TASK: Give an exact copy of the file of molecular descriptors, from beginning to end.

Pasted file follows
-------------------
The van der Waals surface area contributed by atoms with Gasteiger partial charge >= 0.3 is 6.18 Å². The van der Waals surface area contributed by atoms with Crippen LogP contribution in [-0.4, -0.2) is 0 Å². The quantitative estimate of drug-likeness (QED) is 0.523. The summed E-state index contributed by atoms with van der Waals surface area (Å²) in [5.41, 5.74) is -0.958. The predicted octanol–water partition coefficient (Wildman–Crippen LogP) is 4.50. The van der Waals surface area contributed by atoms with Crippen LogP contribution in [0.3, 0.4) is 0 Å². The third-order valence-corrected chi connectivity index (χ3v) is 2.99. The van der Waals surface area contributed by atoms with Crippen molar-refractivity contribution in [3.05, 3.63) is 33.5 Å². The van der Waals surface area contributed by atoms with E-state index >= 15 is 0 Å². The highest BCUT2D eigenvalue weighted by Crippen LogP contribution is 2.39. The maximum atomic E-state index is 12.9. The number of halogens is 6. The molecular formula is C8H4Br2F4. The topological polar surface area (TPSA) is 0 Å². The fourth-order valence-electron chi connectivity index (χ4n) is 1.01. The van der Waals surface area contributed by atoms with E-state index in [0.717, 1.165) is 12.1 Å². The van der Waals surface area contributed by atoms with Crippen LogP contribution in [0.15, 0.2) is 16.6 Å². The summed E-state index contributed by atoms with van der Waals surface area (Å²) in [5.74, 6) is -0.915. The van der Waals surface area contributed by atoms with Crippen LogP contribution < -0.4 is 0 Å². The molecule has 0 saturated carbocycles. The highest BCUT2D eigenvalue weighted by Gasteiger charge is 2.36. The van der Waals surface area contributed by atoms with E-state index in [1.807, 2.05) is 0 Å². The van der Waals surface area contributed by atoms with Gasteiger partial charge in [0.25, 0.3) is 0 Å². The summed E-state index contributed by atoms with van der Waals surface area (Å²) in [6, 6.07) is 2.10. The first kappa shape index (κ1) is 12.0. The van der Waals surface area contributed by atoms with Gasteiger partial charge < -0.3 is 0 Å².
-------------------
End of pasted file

The van der Waals surface area contributed by atoms with Gasteiger partial charge >= 0.3 is 6.18 Å². The van der Waals surface area contributed by atoms with Crippen LogP contribution in [-0.4, -0.2) is 0 Å². The quantitative estimate of drug-likeness (QED) is 0.523. The summed E-state index contributed by atoms with van der Waals surface area (Å²) in [5.41, 5.74) is -0.958. The predicted octanol–water partition coefficient (Wildman–Crippen LogP) is 4.50. The van der Waals surface area contributed by atoms with Crippen LogP contribution in [0.3, 0.4) is 0 Å². The third-order valence-corrected chi connectivity index (χ3v) is 2.99. The van der Waals surface area contributed by atoms with Crippen molar-refractivity contribution in [3.05, 3.63) is 33.5 Å². The van der Waals surface area contributed by atoms with E-state index >= 15 is 0 Å². The highest BCUT2D eigenvalue weighted by Crippen LogP contribution is 2.39. The maximum atomic E-state index is 12.9. The number of halogens is 6. The molecular formula is C8H4Br2F4. The topological polar surface area (TPSA) is 0 Å². The fourth-order valence-electron chi connectivity index (χ4n) is 1.01. The van der Waals surface area contributed by atoms with E-state index in [0.717, 1.165) is 12.1 Å². The van der Waals surface area contributed by atoms with Crippen LogP contribution in [0.15, 0.2) is 16.6 Å². The summed E-state index contributed by atoms with van der Waals surface area (Å²) in [5.74, 6) is -0.915. The van der Waals surface area contributed by atoms with Crippen LogP contribution < -0.4 is 0 Å². The molecule has 0 saturated carbocycles. The highest BCUT2D eigenvalue weighted by Gasteiger charge is 2.36. The van der Waals surface area contributed by atoms with E-state index in [1.807, 2.05) is 0 Å². The van der Waals surface area contributed by atoms with Gasteiger partial charge in [0.25, 0.3) is 0 Å². The summed E-state index contributed by atoms with van der Waals surface area (Å²) in [6, 6.07) is 2.10. The first kappa shape index (κ1) is 12.0. The van der Waals surface area contributed by atoms with Gasteiger partial charge < -0.3 is 0 Å².